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Author Topic: When the Bee's swarm, how long do they stay where they light  (Read 4716 times)
dgcantrellsr
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« on: May 08, 2008, 05:38:36 PM »

  I had some swarm an hour or so ago, and they landed in a small popular tree about 20 yards from the hive and about 20 feet up. Now it has started to rain and I can't tell if if they are still on the limb.
 I don't have another hive at this moment anyway, so I may have lost them.
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MrILoveTheAnts
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« Reply #1 on: May 08, 2008, 05:49:24 PM »

Usually they stay there for the day and will take off the next chance they get and will do so bright and early.
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BeeHopper
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« Reply #2 on: May 08, 2008, 06:41:19 PM »

I captured a hanging swarm that according to the owner was there for 3 full days before I arrived mid morning on the 4th day. I thought that to be a little unusual.
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tngold
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« Reply #3 on: May 08, 2008, 09:31:02 PM »

Why not go ahead and get the swarm down, and find the queen. Remove her and put the bees back in the hive they came from. They may even go back on there own with out the queen. I would look for more cells or newly hathed queens in that hive they may throw more swarms, and that is a sure way to lose a potential honey crop.                                                                                     Jeff                                                                                                                                                                                                     
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CBEE
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« Reply #4 on: May 09, 2008, 07:49:13 AM »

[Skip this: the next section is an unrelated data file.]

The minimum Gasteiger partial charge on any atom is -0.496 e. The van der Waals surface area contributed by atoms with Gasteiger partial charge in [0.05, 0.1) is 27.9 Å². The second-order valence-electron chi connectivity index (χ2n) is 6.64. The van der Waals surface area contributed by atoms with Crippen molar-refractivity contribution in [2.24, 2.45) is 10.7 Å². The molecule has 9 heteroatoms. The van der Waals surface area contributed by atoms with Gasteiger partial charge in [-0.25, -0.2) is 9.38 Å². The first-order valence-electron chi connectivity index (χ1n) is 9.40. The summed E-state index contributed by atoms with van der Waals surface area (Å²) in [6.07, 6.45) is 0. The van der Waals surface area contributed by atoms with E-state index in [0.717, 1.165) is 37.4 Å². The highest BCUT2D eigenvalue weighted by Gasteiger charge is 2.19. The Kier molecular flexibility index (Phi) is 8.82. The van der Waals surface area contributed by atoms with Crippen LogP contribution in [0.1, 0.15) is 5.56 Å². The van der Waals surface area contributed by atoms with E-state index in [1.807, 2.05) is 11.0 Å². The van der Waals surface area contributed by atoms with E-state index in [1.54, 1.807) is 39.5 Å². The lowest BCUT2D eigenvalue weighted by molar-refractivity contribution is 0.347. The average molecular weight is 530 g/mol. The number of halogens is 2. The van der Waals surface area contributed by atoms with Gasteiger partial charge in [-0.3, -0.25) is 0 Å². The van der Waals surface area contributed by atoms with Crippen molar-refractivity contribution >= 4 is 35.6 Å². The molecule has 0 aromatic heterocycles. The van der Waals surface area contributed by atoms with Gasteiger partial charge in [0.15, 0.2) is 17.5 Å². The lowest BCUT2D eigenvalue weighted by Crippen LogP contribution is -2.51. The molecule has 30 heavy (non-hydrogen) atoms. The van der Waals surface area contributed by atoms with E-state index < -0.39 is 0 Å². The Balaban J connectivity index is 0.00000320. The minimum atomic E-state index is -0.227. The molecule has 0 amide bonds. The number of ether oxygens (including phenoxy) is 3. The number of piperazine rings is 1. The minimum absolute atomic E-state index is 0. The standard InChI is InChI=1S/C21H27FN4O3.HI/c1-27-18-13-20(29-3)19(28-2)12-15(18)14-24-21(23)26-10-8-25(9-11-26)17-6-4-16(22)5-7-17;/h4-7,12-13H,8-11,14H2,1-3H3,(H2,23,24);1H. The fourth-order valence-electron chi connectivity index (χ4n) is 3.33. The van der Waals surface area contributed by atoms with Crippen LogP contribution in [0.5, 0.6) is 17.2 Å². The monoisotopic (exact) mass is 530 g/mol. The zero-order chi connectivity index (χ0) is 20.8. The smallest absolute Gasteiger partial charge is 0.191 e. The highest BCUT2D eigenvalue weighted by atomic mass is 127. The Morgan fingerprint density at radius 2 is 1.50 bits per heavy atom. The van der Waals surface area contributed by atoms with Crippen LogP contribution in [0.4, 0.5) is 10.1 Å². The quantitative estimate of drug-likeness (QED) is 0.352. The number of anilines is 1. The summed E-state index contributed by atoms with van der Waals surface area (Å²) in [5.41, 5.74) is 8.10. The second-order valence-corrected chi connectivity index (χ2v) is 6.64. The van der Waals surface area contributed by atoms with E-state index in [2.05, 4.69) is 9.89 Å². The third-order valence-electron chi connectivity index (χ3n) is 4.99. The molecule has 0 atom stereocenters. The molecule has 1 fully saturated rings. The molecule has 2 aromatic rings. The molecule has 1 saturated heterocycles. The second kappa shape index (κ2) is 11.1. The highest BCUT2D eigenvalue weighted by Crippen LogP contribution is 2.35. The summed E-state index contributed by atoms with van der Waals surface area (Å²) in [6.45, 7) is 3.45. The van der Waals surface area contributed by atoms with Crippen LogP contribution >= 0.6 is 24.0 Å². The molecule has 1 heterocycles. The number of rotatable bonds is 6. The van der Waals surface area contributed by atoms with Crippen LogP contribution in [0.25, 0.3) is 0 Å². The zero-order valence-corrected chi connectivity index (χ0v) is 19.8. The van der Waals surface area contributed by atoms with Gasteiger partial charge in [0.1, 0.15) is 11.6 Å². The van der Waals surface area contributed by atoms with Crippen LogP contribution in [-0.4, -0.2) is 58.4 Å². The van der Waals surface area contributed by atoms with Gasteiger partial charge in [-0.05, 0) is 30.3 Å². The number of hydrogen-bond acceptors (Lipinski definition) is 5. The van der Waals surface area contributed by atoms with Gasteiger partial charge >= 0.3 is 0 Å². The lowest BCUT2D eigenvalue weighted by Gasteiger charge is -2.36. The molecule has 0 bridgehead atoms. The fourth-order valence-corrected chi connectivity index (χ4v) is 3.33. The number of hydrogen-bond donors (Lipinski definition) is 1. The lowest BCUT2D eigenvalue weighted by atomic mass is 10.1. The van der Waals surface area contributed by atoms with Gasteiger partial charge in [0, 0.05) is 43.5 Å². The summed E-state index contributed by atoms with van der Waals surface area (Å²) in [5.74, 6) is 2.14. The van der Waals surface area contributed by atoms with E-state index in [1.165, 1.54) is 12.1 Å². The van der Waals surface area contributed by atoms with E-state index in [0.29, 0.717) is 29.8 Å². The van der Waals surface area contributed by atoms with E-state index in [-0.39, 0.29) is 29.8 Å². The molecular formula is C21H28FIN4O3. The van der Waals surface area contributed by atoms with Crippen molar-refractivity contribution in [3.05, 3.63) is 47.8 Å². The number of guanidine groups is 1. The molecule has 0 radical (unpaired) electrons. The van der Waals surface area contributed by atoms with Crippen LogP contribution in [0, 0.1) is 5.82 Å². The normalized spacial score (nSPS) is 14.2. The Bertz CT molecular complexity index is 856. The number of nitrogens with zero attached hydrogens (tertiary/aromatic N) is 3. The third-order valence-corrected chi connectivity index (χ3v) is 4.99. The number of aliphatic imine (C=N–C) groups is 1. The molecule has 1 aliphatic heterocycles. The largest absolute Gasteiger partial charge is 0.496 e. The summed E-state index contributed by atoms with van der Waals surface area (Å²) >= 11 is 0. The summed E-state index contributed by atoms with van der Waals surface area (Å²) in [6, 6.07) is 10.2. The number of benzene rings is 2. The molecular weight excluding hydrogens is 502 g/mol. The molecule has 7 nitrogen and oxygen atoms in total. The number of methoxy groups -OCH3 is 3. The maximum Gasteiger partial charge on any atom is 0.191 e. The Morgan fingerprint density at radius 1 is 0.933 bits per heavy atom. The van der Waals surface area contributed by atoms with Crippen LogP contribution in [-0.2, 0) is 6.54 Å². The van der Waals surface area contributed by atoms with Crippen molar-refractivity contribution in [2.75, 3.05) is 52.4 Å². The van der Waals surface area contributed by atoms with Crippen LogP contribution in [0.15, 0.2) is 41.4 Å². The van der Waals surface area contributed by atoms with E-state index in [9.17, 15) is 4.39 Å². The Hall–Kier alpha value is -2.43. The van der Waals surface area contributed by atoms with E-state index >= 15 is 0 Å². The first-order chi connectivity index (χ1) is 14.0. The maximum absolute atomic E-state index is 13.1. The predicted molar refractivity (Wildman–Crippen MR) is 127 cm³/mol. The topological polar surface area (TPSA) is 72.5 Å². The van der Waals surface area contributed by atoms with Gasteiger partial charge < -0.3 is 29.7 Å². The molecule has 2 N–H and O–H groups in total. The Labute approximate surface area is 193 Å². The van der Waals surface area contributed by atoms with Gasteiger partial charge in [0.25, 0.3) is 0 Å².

There's no telling how long they will stay. I had a swarm monday that landed and were there about an hour and left while I was getting a box to put them in. If it would not have taken that hour for me to clear enough away from the place they landed I would have got them. I had everything ready but needed the box and when I got back they were gone rolleyes It was very dissapointing to say the least.
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Scadsobees
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« Reply #5 on: May 09, 2008, 08:57:19 AM »

If it is raining they will probably not be going anywhere.  Although if you try to hive them in the rain they won't be very happy about it and will let you know.

I don't know what a driving rain will do to them.

Swarms are like the wind.  You don't know how long they will stay or where they will go. 1 hour 1 day 3 days, a week?

-r
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Cindi
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« Reply #6 on: May 09, 2008, 09:25:37 AM »

Some interesting stuff here.  When I caught a swarm in a neighbouring town at my Sister-in-Laws, the bees had been there for three days.  I initially was too busy to get them, but then my Brother-in-Law phoned and said that they were still there, so I went and got them, that would have been day 4, guess it just all depends on whatever it depends on.   Too bad I lost these bees to the varroa, they overwintered, but collapsed the following fall.  I didn't know enough facts about the devasation of varroa.  Hey, come to think of it, they were the ones that probably brought this huge mite issue to my apiary, hee, hee.  Beautiful and wonderful day in this great life we all share. Cindi
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« Reply #7 on: May 09, 2008, 08:32:21 PM »

The range is generally somewhere between 5 minutes and 5 days.  More precisely, 75% of the time it is 5 minutes less than you need to get them.  I had one swarm stay in a pear tree for over a week through 2 rain storms.  I couldn't shake them out or cut them out.  I left a box baited with comb and lemon grass oil on a ladder under them.  After about 8 days they hived themselves. 
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Dane Bramage
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« Reply #8 on: May 09, 2008, 09:30:58 PM »

I left a box baited with comb and lemon grass oil on a ladder under them.  After about 8 days they hived themselves. 

I've got one way up in a willow tree nearby that I first noticed 4-5 days ago.  I'm doing same thing (swarm trap) with an empty single deep, drawn comb & lemongrass oil.  I've seen a few scouts but unsure if they're from the swarm.  I'm half expecting to see some major comb drawn way up there in the willow if/when the swarm decides to move on.